HomeUS News updateFormer Rep. Pat Schroeder, pioneer for women’s rights, dies

Former Rep. Pat Schroeder, pioneer for women’s rights, dies

WASHINGTON – Former US Representative Pat Schroeder, a pioneer for women’s and family rights in Congress, died Monday night. She was 82 years old.

Schroeder’s former press secretary, Andrea Camp, said Schroeder had recently suffered a stroke and died at a Florida hospital where she had been living.

Schroeder handled the powerful elite for 24 years with her rapacious wit and antics, forcing government institutions to accept that women have a role to play in government.

Her unorthodox methods cost her important committee positions, but Schroeder said she was unwilling to join the “good old boys’ club” just to score political points. Afraid to publicly embarrass her congressional colleagues, she became an icon for the feminist movement.

Schroeder was elected to Congress in Colorado in 1972 and became one of its most influential Democrats as he easily won election 11 times from his safe district in Denver. Despite his seniority, he was never appointed to head a committee.

Schroeder helped create several Democratic majorities before deciding in 1997 that it was time to leave. Her parting shot in 1998 was a book titled “24 Years of Housework … and the Place is Still a Mess”. My Life in Politics,” which chronicled her frustration with male supremacy and the slow pace of change in federal institutions.

In 1987, Schroeder tested the waters for the presidency, leading a fundraising campaign after fellow Republican Gary Hart dropped out of the race. She announced three months later that she would not run, saying that her “tears were a sign of compassion, not weakness.” His heart wasn’t in it, he said, and he thought fundraising was demeaning.

She was the first woman on the House Armed Services Committee, but was forced to share a chair with U.S. Representative Ron Dellums, D-Calif., the first African American, when committee chairman F. Edward Hebert, D-La. did. Panel. Schroeder said that Hebert thought there was no room for a woman or an African American on the committee and that they each only deserved half the seat.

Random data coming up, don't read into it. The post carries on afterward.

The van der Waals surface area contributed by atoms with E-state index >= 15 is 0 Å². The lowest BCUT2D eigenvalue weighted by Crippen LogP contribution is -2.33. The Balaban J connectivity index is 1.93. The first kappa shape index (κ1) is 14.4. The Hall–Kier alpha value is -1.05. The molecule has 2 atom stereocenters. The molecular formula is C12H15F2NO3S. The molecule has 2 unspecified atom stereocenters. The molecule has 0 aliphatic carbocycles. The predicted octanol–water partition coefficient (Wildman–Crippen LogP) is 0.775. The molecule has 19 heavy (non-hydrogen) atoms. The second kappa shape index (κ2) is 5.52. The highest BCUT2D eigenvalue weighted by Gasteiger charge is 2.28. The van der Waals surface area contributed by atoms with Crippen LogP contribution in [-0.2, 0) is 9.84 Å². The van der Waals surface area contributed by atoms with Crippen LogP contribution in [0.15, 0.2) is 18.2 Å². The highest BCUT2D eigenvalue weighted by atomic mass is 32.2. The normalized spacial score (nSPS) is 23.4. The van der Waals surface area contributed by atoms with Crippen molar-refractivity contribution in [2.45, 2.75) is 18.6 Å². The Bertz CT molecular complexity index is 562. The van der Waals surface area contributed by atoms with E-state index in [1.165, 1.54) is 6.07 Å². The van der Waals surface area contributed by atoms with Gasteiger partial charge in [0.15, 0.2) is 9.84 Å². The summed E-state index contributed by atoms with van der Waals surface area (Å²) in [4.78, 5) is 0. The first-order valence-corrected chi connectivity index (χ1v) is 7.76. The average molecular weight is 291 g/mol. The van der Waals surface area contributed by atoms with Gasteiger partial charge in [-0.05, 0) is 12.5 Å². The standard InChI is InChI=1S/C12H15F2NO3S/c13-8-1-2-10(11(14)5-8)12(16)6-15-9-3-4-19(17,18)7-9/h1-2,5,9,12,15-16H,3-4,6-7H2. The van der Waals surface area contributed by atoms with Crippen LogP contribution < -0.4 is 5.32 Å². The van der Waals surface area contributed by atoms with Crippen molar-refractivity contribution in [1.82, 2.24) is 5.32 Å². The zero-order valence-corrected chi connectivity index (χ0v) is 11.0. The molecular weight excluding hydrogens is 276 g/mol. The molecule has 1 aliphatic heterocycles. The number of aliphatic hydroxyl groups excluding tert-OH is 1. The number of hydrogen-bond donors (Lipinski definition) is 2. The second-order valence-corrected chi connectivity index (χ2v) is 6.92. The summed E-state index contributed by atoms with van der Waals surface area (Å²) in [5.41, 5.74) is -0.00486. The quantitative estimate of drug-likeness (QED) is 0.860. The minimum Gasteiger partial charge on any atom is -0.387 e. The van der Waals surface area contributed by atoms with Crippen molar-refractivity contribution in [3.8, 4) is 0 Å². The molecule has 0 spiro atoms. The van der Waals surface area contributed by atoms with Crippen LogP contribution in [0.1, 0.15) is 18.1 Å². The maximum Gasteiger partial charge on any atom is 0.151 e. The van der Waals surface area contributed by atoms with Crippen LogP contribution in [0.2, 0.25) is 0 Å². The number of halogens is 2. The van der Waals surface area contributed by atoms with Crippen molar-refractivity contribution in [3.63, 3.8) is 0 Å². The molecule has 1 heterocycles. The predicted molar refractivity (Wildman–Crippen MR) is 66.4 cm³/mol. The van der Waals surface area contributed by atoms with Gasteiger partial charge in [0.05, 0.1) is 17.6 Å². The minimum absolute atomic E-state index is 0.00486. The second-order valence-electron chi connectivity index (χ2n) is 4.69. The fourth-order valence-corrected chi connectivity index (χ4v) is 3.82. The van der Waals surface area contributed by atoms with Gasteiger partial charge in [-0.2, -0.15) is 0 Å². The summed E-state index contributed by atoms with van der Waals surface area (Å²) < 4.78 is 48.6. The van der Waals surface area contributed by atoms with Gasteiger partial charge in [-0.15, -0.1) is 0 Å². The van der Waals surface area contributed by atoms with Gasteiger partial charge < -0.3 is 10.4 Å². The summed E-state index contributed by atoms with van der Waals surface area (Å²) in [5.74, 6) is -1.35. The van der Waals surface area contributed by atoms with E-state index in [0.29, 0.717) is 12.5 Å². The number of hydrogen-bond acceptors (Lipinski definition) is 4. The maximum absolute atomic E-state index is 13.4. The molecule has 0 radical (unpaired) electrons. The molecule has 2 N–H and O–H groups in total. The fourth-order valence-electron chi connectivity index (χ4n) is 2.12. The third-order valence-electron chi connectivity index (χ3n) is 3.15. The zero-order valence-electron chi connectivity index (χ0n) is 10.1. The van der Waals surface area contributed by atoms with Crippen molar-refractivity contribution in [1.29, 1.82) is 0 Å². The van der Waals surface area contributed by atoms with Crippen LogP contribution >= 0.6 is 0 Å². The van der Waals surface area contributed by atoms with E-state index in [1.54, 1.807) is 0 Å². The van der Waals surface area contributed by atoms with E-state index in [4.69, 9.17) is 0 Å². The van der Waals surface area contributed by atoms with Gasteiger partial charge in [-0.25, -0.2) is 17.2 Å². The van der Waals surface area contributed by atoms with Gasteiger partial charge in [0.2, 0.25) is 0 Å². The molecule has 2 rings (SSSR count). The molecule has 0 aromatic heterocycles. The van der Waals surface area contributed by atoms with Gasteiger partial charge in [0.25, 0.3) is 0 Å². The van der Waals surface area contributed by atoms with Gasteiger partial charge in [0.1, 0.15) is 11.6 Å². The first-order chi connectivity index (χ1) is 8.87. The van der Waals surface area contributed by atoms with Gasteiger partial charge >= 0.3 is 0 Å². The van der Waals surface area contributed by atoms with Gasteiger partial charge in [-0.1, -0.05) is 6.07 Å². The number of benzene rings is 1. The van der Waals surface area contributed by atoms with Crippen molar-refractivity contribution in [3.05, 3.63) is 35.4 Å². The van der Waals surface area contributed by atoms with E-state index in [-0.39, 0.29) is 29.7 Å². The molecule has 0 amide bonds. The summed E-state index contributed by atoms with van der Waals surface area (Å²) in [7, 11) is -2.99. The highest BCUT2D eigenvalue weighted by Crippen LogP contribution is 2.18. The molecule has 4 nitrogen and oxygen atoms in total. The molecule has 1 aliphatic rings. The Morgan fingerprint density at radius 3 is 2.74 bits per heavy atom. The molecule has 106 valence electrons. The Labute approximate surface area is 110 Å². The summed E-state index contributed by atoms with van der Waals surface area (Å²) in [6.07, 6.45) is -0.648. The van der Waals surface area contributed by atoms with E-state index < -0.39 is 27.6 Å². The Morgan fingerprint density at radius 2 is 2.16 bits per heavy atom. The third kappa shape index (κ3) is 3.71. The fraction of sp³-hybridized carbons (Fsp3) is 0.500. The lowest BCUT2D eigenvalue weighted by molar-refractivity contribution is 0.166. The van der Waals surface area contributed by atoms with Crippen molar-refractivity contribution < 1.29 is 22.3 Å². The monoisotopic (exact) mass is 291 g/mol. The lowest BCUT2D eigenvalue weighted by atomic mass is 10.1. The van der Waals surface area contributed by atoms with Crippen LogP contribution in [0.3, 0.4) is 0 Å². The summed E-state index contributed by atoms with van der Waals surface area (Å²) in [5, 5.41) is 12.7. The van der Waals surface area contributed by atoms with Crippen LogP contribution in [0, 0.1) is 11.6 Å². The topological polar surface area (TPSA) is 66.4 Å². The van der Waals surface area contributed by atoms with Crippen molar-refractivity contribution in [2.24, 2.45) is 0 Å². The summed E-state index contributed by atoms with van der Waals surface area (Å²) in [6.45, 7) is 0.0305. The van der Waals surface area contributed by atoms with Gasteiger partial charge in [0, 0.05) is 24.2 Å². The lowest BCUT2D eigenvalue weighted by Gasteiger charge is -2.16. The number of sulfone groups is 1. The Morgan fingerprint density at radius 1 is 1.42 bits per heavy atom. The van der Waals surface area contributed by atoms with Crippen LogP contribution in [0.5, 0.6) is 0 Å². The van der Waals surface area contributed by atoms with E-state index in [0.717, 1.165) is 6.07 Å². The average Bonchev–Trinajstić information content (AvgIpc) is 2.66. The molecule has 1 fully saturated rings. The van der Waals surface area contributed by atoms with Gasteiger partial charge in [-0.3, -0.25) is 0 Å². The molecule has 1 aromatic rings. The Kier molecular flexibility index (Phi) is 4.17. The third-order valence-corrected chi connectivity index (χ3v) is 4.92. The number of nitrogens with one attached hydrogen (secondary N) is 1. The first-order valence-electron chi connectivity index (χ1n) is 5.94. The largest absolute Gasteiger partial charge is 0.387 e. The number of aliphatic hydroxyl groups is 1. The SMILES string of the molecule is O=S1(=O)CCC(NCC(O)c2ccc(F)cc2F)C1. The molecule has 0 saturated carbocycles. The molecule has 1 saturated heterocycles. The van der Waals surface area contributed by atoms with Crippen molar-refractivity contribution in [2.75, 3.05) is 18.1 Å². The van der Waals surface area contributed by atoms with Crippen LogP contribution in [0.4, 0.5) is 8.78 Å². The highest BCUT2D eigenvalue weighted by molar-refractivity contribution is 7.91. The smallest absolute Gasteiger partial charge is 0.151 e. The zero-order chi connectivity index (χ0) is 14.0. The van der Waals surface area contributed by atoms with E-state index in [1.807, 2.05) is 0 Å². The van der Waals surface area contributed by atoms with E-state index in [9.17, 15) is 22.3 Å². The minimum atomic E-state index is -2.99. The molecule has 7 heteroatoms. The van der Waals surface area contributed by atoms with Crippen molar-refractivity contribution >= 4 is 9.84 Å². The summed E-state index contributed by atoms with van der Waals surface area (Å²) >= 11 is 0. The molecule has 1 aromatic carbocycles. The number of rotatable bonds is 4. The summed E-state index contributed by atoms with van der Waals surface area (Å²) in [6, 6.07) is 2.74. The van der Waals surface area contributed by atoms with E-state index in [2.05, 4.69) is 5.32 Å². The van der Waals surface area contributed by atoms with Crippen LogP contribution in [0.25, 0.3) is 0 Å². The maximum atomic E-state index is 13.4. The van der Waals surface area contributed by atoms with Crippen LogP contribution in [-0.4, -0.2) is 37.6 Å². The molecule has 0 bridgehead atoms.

Republicans were furious after Schroeder and others filed an ethics complaint over House Speaker Newt Gingrich’s televised college lecture series, alleging that the free cable time they received was an illegal gift under House rules. Gingrich became the first speaker to be reprimanded by Congress. Gingrich later said he regretted not taking Schroeder and his allies more seriously.

Earlier, he had rebuked Gingrich for suggesting that women should not serve in the war because they could contract the infection from being in the trenches for 30 days. According to his official House biography, he once told Pentagon officials that if they were women, they would always be pregnant because they never said “no”.

When asked by a Congressman how she could be a mother of two young children and a member of Congress at the same time, she replied, “I have a brain and a uterus, and I use both.”

It was Schroeder who nicknamed President Ronald Reagan the “Teflon” president for his ability to avoid blame for major policy decisions, and the name stuck.

One of Schroeder’s biggest victories was the signing of a family-leave bill in 1993, which provides job security for caring for a newborn, sick child or parent.

“Pat Schroeder blazed the trail. Every woman in this house is following in her footsteps,” said Rep. Nita Lowe, D.N.Y., who took over from Schroeder as Democratic chair of the bipartisan congressional caucus on women’s issues. .

Schroeder said legislators paid too much attention to contributors and special interests. When House Republicans gathered on the steps of the US Capitol to celebrate his first 100 days in power in 1994, he and several aides climbed the building’s dome and hung a 15-foot red banner that read, “SOLD”. Went.”

A pilot, Schroeder made his way through Harvard Law School with his flight service. After leaving Congress, Schroeder became a professor at Princeton University, but has said that politics is in her blood and that she will continue to work for the candidates she supports.

For a time, he taught a graduate-level course called “The Politics of Poverty”. He also presided over the Association of American Publishers.

She later moved to Florida, where she continued to work in politics.

Schroeder was born on July 30, 1940, in Portland, Oregon. He graduated from the University of Minnesota in 1964 before earning his law degree. From 1964 to 1966, she was field attorney for the National Labor Relations Board.

She married James W. Schroeder in 1962. The couple had two children, Scott and Jamie.



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